Al Qaeda/Taliban operate the same way in every country they subvert.
However, Mali is quite different from Afghanistan in geography. Afghanistan is a country made up of small cities/towns and homesteads in mountain valleys and at a few crossroads. Without aircraft, fighting the jihadists is a long slugfest.
However, in Mali, as in the Saharan fight between Morocco and the leftist Polisario, there were few major bases involved and attacks were made by truck convoys (Polisario). When they were caught in the open by the Moroccan (and/or French Air Force), they were decimated, and a hundreds of miles long bern wall stopped them from raiding Moroccan army camps and cities.
Mali looks like the place where airpower, by the French, will be the weapon with which to cripple AQIM armed convoys, and then hit their supply depots, communications and control centers, and to cut them off from reinforcements from other towns/bases. (Already happening according to new reports).
The only thing missing is, besides what one poster suggested, i.e. a Spectre gunship(s) is napalm. It is the best weapon for taking out a truck convoy which usually travels single-file across the desert. You can run but you can’t hide or even outrun a jet filled with the good stuff.
Helicopter gunships are good if you have enough, with rockets and heavy machineguns. Sending in a handful to a battle is not combat efficiency. If you are going to destroy the enemy in the field, you make sure that you have enough choppers and planes to do it right the first time.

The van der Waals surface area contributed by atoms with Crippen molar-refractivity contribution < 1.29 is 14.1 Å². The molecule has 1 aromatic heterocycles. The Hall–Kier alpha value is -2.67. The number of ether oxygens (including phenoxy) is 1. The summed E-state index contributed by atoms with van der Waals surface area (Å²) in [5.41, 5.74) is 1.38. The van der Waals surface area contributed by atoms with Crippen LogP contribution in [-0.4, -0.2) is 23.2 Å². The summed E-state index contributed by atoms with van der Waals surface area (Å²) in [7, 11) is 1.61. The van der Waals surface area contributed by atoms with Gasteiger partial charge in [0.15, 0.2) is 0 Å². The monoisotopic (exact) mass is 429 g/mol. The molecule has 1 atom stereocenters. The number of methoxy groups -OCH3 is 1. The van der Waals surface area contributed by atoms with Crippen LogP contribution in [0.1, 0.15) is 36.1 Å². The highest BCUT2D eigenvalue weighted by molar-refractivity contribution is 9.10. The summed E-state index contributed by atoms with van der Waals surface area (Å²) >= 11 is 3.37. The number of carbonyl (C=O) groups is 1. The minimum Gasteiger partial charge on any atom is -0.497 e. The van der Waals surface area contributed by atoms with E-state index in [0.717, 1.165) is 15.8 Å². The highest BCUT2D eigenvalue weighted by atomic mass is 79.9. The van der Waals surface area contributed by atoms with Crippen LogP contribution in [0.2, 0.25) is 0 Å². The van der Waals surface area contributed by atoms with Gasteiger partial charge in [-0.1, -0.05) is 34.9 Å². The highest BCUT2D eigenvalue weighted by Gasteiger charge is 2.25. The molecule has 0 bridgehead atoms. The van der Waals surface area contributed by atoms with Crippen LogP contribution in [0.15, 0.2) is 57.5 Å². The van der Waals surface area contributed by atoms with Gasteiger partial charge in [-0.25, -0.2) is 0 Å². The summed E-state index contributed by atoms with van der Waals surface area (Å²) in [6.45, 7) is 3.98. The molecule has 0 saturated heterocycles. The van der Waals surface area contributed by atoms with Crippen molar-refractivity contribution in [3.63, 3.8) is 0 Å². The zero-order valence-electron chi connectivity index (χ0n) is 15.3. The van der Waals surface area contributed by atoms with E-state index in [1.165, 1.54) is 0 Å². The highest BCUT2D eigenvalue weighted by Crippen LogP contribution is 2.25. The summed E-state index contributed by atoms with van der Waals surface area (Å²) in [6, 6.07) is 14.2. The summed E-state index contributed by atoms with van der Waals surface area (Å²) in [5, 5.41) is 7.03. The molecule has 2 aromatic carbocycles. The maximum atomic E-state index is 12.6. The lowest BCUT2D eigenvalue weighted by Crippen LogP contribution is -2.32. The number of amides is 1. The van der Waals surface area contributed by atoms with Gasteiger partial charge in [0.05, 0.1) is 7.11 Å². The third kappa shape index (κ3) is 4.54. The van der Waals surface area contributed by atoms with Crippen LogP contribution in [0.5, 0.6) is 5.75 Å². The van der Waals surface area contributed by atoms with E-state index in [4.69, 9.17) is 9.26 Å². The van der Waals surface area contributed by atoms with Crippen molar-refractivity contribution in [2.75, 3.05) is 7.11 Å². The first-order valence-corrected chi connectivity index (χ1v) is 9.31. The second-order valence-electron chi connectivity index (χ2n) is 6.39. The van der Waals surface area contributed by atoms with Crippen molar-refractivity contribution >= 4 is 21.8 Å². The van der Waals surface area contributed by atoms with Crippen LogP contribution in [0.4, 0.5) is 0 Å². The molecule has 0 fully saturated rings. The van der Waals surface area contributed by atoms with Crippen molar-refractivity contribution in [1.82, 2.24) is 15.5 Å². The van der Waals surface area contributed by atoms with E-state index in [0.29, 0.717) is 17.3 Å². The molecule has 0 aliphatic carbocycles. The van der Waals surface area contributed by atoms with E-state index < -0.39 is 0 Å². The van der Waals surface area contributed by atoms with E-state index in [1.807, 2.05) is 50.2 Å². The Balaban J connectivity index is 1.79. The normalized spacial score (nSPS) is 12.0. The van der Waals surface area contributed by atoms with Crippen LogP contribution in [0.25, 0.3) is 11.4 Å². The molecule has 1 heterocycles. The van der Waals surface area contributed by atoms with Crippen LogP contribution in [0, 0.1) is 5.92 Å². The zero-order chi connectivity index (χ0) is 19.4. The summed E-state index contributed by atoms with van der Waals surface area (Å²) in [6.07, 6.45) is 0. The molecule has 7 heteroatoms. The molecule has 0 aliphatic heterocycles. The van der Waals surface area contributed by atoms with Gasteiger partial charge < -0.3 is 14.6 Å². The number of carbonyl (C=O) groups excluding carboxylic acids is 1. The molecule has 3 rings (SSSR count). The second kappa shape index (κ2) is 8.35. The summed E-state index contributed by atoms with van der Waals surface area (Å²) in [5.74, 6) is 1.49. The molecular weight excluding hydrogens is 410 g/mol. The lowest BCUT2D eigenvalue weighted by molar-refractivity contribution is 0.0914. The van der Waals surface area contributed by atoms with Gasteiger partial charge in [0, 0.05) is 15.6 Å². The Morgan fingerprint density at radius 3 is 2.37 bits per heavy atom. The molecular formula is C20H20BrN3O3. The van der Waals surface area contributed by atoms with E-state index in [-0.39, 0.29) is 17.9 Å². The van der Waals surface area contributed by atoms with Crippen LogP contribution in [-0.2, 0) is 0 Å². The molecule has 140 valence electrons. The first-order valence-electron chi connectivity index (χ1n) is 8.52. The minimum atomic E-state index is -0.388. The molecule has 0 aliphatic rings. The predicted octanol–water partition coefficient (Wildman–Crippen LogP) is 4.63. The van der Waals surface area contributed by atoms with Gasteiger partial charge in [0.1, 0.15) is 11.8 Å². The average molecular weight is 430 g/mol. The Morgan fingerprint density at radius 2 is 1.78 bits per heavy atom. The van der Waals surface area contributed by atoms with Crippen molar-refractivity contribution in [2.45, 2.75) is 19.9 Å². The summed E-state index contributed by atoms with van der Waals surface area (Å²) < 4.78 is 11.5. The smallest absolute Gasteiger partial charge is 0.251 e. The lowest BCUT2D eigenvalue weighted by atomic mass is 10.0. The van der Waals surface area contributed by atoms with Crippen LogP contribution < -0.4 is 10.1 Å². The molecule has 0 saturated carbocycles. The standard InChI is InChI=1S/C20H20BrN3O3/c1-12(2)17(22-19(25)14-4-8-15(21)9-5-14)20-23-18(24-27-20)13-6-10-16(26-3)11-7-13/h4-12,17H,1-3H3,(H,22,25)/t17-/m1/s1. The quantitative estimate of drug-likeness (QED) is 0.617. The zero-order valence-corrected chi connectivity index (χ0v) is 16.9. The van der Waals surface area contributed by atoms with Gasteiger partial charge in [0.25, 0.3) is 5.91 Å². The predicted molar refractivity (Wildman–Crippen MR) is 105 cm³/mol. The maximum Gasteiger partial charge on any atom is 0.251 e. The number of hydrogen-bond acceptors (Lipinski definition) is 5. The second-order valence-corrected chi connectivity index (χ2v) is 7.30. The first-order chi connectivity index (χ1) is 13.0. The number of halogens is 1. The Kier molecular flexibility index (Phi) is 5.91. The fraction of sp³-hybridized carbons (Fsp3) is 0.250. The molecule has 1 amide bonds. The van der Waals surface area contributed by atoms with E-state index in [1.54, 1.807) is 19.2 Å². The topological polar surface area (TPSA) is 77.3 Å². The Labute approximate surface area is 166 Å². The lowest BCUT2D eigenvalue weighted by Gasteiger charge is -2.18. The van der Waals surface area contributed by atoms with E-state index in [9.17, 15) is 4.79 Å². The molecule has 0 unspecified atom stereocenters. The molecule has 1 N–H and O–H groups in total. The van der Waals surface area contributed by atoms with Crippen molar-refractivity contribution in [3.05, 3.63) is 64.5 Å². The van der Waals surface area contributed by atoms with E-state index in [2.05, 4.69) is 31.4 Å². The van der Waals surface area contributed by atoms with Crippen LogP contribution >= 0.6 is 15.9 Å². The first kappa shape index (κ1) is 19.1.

You hit them “high and low”, high being bombers and mid-altitude strafing by jets and light bombers, while “low” means helicopters and/or an equivalent of the A10 Warthog.
Spectres are both mid-level and high level fighting machines, depending on whether you are using miniguns or the 105MM cannons.
I hope the French don’t have “rules of engagement” for desert fighting. You fight to win, not gain a draw.
A leading Pakistani newspaper reported today that Khan had a vast array of real estate holdings, including a hotel in Timbuktu, Mali. The News daily reported that Khan also used a military transport aircraft to ship carved wooden furniture to the hotel, which he named after his Dutch wife, Hendrina. Because the plane couldnt land in Mali, it touched down in Tripoli, Libya, and the furniture was taken the rest of the way by road, the News said. Also along for the ride was Farooq, an expert on centrifuges a key piece of equipment required to enrich uranium for use in weapons.-----------Scientists investigated over selling nuclear secrets, Ireland On-Line, 01/02/2004 - 15:23:37 http://breakingnews.iol.ie/news/story.asp?j=93330376&p=9333yx8z